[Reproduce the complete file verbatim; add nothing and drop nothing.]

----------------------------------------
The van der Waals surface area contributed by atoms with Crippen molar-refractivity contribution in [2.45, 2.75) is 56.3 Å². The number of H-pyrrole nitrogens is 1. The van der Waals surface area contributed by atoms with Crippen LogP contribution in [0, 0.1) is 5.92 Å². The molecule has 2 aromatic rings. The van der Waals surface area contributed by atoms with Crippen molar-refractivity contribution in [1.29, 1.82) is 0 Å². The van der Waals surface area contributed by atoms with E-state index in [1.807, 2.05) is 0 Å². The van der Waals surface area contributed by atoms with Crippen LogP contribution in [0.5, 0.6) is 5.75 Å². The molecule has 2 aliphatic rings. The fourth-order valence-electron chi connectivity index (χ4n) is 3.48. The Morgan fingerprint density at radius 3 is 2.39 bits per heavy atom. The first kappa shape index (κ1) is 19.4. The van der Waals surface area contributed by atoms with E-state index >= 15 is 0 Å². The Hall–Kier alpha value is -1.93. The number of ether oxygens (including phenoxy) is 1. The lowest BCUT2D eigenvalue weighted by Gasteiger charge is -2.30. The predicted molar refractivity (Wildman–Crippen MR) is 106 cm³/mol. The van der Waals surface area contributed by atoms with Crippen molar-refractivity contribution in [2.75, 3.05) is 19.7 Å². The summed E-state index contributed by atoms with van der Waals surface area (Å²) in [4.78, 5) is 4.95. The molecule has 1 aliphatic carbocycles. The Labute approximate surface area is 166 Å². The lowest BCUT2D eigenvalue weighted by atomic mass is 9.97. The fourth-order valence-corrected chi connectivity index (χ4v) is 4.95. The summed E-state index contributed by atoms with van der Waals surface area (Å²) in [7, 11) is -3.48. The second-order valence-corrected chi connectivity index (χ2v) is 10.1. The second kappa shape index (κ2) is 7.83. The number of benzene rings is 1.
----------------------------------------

The van der Waals surface area contributed by atoms with Crippen molar-refractivity contribution in [2.45, 2.75) is 56.3 Å². The number of H-pyrrole nitrogens is 1. The van der Waals surface area contributed by atoms with Crippen LogP contribution in [0, 0.1) is 5.92 Å². The molecule has 2 aromatic rings. The van der Waals surface area contributed by atoms with Crippen molar-refractivity contribution in [1.29, 1.82) is 0 Å². The van der Waals surface area contributed by atoms with E-state index in [1.807, 2.05) is 0 Å². The van der Waals surface area contributed by atoms with Crippen LogP contribution in [0.5, 0.6) is 5.75 Å². The molecule has 2 aliphatic rings. The fourth-order valence-electron chi connectivity index (χ4n) is 3.48. The Morgan fingerprint density at radius 3 is 2.39 bits per heavy atom. The first kappa shape index (κ1) is 19.4. The van der Waals surface area contributed by atoms with E-state index >= 15 is 0 Å². The Hall–Kier alpha value is -1.93. The number of ether oxygens (including phenoxy) is 1. The lowest BCUT2D eigenvalue weighted by Gasteiger charge is -2.30. The predicted molar refractivity (Wildman–Crippen MR) is 106 cm³/mol. The van der Waals surface area contributed by atoms with Crippen molar-refractivity contribution in [2.75, 3.05) is 19.7 Å². The summed E-state index contributed by atoms with van der Waals surface area (Å²) in [4.78, 5) is 4.95. The molecule has 1 aliphatic carbocycles. The Labute approximate surface area is 166 Å². The lowest BCUT2D eigenvalue weighted by atomic mass is 9.97. The fourth-order valence-corrected chi connectivity index (χ4v) is 4.95. The summed E-state index contributed by atoms with van der Waals surface area (Å²) in [7, 11) is -3.48. The second-order valence-corrected chi connectivity index (χ2v) is 10.1. The second kappa shape index (κ2) is 7.83. The number of benzene rings is 1.